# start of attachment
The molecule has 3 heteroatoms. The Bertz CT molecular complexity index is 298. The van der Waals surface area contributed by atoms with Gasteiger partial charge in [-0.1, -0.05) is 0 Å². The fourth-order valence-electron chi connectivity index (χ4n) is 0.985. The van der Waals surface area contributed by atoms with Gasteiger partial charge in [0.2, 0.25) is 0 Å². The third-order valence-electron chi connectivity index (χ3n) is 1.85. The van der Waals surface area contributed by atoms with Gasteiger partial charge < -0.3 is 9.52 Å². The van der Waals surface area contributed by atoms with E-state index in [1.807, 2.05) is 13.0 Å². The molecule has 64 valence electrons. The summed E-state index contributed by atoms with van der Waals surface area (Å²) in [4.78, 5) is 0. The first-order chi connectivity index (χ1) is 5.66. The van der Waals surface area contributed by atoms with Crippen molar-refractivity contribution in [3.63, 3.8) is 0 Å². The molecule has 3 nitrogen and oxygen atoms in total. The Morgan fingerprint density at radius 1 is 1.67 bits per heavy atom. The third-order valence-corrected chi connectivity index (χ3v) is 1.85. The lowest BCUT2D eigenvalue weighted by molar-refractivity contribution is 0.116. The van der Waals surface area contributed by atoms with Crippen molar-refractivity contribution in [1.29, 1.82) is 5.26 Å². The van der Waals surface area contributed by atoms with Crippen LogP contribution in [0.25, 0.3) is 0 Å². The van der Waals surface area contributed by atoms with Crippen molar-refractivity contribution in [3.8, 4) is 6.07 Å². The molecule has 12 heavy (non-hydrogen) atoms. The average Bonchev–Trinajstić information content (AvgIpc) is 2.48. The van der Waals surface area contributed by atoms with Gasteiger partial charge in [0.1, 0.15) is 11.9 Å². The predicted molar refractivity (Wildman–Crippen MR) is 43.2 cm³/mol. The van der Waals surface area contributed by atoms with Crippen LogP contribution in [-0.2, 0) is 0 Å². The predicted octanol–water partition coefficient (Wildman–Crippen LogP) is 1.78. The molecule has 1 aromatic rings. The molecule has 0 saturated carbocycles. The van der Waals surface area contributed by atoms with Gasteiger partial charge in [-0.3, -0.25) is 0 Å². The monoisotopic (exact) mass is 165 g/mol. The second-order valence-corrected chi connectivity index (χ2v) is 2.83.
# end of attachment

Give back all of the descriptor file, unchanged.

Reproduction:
The molecule has 3 heteroatoms. The Bertz CT molecular complexity index is 298. The van der Waals surface area contributed by atoms with Gasteiger partial charge in [-0.1, -0.05) is 0 Å². The fourth-order valence-electron chi connectivity index (χ4n) is 0.985. The van der Waals surface area contributed by atoms with Gasteiger partial charge in [0.2, 0.25) is 0 Å². The third-order valence-electron chi connectivity index (χ3n) is 1.85. The van der Waals surface area contributed by atoms with Gasteiger partial charge < -0.3 is 9.52 Å². The van der Waals surface area contributed by atoms with E-state index in [1.807, 2.05) is 13.0 Å². The molecule has 64 valence electrons. The summed E-state index contributed by atoms with van der Waals surface area (Å²) in [4.78, 5) is 0. The first-order chi connectivity index (χ1) is 5.66. The van der Waals surface area contributed by atoms with Crippen molar-refractivity contribution in [3.63, 3.8) is 0 Å². The molecule has 3 nitrogen and oxygen atoms in total. The Morgan fingerprint density at radius 1 is 1.67 bits per heavy atom. The third-order valence-corrected chi connectivity index (χ3v) is 1.85. The lowest BCUT2D eigenvalue weighted by molar-refractivity contribution is 0.116. The van der Waals surface area contributed by atoms with Crippen molar-refractivity contribution in [1.29, 1.82) is 5.26 Å². The van der Waals surface area contributed by atoms with Crippen LogP contribution in [0.25, 0.3) is 0 Å². The van der Waals surface area contributed by atoms with Crippen molar-refractivity contribution in [3.8, 4) is 6.07 Å². The molecule has 12 heavy (non-hydrogen) atoms. The average Bonchev–Trinajstić information content (AvgIpc) is 2.48. The van der Waals surface area contributed by atoms with Gasteiger partial charge in [0.1, 0.15) is 11.9 Å². The predicted molar refractivity (Wildman–Crippen MR) is 43.2 cm³/mol. The van der Waals surface area contributed by atoms with Crippen LogP contribution in [-0.2, 0) is 0 Å². The predicted octanol–water partition coefficient (Wildman–Crippen LogP) is 1.78. The molecule has 1 aromatic rings. The molecule has 0 saturated carbocycles. The van der Waals surface area contributed by atoms with Gasteiger partial charge in [-0.3, -0.25) is 0 Å². The monoisotopic (exact) mass is 165 g/mol. The second-order valence-corrected chi connectivity index (χ2v) is 2.83.